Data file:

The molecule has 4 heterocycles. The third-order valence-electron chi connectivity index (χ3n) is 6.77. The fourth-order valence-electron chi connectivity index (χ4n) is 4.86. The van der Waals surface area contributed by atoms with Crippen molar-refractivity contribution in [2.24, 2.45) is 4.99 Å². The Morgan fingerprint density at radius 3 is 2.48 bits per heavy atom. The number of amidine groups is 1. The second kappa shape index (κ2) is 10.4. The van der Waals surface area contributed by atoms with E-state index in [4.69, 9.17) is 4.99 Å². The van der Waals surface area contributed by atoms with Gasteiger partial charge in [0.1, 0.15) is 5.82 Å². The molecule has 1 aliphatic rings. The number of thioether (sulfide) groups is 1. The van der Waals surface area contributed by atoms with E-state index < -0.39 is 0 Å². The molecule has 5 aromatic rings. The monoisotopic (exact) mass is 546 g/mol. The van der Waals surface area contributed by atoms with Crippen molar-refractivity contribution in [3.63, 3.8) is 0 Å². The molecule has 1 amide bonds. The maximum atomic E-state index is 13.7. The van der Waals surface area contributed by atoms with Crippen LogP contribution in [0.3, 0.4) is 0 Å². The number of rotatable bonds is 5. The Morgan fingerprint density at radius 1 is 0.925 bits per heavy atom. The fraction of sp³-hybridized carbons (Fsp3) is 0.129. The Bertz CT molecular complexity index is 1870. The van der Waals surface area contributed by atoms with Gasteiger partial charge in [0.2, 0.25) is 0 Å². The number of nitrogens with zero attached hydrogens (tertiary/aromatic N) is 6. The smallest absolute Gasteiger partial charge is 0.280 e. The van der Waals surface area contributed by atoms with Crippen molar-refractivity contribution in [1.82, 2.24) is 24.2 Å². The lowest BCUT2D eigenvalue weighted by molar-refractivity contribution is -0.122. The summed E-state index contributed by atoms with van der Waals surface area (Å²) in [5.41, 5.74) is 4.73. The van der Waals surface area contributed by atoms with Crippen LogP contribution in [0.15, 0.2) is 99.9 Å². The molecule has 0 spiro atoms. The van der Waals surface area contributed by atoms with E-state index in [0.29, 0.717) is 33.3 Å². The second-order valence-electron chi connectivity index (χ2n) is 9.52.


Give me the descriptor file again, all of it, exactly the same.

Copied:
The molecule has 4 heterocycles. The third-order valence-electron chi connectivity index (χ3n) is 6.77. The fourth-order valence-electron chi connectivity index (χ4n) is 4.86. The van der Waals surface area contributed by atoms with Crippen molar-refractivity contribution in [2.24, 2.45) is 4.99 Å². The Morgan fingerprint density at radius 3 is 2.48 bits per heavy atom. The number of amidine groups is 1. The second kappa shape index (κ2) is 10.4. The van der Waals surface area contributed by atoms with E-state index in [4.69, 9.17) is 4.99 Å². The van der Waals surface area contributed by atoms with Gasteiger partial charge in [0.1, 0.15) is 5.82 Å². The molecule has 1 aliphatic rings. The number of thioether (sulfide) groups is 1. The van der Waals surface area contributed by atoms with E-state index < -0.39 is 0 Å². The molecule has 5 aromatic rings. The monoisotopic (exact) mass is 546 g/mol. The van der Waals surface area contributed by atoms with Crippen molar-refractivity contribution in [3.63, 3.8) is 0 Å². The molecule has 1 amide bonds. The maximum atomic E-state index is 13.7. The van der Waals surface area contributed by atoms with Crippen LogP contribution in [0.3, 0.4) is 0 Å². The number of rotatable bonds is 5. The Morgan fingerprint density at radius 1 is 0.925 bits per heavy atom. The fraction of sp³-hybridized carbons (Fsp3) is 0.129. The Bertz CT molecular complexity index is 1870. The van der Waals surface area contributed by atoms with Gasteiger partial charge in [0.2, 0.25) is 0 Å². The number of nitrogens with zero attached hydrogens (tertiary/aromatic N) is 6. The smallest absolute Gasteiger partial charge is 0.280 e. The van der Waals surface area contributed by atoms with Crippen molar-refractivity contribution in [1.82, 2.24) is 24.2 Å². The lowest BCUT2D eigenvalue weighted by molar-refractivity contribution is -0.122. The summed E-state index contributed by atoms with van der Waals surface area (Å²) in [5.41, 5.74) is 4.73. The van der Waals surface area contributed by atoms with Crippen LogP contribution in [0.15, 0.2) is 99.9 Å². The molecule has 0 spiro atoms. The van der Waals surface area contributed by atoms with E-state index in [0.29, 0.717) is 33.3 Å². The second-order valence-electron chi connectivity index (χ2n) is 9.52.